U.S. Steel has laid off an undisclosed number of non-union workers nationwide, including at Gary Works and the Midwest Plant in Portage.
The latest round of layoffs is on top of the 150 workers the Pittsburgh-based steelmaker plans to let go when it idles East Chicago Tin later this year.
U.S. Steel has been looking to slash annual costs by $200 million a year after poor financial performance amid deteriorating market conditions, including weak steel prices, soft demand, declining automotive sales and a record $31 billion in household and kitchen appliance imports last year.
"Following the announcement of our new operating structure on Oct. 8, leaders examined organizational structures, work performed, and spending to find opportunities to more efficiently execute our strategy," U.S. Steel Communications Analyst Amanda Malkowski said. "At the same time, we’ve been battling challenging market conditions, which means we need to truly become a leaner, more efficient organization faster. As part of this process, we are taking the difficult step to eliminate a number of non-represented positions in the United States."
The company won't say how many workers it has let go, but said they are not union-represented hourly workers, meaning those affected all worked in managerial or professional positions.
"Unfortunately, this was a necessary step in the execution of our strategy which will deliver cost and capability differentiation to create a world competitive 'best of both' footprint," Malkowski said, referring to the company's acquisition of a large stake in the Big River Steel mini mill in Arkansas. "It’s always difficult when we have to say goodbye to valued colleagues, but these moves will allow us to better manage our resources amid challenging market conditions."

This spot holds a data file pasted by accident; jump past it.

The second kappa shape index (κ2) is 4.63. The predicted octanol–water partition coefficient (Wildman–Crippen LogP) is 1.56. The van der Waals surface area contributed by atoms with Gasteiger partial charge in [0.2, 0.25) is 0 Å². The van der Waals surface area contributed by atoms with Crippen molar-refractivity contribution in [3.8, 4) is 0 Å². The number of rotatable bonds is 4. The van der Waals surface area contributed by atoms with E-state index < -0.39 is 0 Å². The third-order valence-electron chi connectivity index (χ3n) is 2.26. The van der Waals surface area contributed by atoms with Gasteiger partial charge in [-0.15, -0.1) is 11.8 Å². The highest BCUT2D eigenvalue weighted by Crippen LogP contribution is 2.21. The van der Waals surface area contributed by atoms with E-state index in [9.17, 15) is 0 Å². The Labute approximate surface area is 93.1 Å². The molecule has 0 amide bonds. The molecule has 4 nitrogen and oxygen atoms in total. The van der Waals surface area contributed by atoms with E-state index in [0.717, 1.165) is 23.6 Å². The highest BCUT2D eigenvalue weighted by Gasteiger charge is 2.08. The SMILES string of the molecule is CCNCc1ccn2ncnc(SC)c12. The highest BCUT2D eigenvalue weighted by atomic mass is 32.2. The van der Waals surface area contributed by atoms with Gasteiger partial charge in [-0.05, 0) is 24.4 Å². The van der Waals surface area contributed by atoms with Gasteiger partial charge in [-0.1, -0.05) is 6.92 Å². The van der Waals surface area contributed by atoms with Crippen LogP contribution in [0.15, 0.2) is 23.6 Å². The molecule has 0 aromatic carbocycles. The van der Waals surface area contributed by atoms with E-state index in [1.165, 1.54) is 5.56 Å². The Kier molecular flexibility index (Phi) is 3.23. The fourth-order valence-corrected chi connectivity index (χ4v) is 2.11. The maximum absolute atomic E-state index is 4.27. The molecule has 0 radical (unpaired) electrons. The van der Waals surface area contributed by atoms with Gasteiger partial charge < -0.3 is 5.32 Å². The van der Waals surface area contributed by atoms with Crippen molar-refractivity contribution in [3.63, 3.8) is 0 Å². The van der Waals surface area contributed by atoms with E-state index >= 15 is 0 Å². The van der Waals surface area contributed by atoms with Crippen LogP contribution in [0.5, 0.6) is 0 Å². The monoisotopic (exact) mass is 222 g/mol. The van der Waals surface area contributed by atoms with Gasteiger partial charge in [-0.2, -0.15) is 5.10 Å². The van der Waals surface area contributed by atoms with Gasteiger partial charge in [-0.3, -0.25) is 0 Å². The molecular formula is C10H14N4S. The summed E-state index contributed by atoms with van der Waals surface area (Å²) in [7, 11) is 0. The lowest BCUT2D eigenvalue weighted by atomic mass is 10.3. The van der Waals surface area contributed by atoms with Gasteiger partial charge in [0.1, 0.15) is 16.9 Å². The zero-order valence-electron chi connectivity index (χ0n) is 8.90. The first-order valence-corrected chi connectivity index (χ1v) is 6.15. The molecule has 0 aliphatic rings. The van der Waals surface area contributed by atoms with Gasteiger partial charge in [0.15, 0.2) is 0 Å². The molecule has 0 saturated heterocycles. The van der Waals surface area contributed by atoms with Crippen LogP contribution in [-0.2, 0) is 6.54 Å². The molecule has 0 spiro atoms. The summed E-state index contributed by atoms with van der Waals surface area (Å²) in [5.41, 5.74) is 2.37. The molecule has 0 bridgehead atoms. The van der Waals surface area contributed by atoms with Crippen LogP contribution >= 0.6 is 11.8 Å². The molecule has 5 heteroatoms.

U.S. Steel lost $84 million in the third quarter, or 49 cents per share, down from $291 million in profit during the third quarter of last year. The company has idled Blast Furnace No. 8 at Gary Works and soon will idle East Chicago Tin, consolidating its tin-making operations at Gary Works and the Midwest Plant.
The company made $957 million in profit last year after Section 232 tariffs of 25% were imposed on most foreign steel, up from $387 million in annual profit the previous year, but steel prices in the United States peaked last summer and largely have been declining ever since. However, steel executives recently told investors they thought the market was finally starting to stabilize.
U.S. Steel laid off managerial staff at Gary Works in 2016 when it cut 750 non-union workers nationwide, roughly a fourth of its salaried workforce at the time.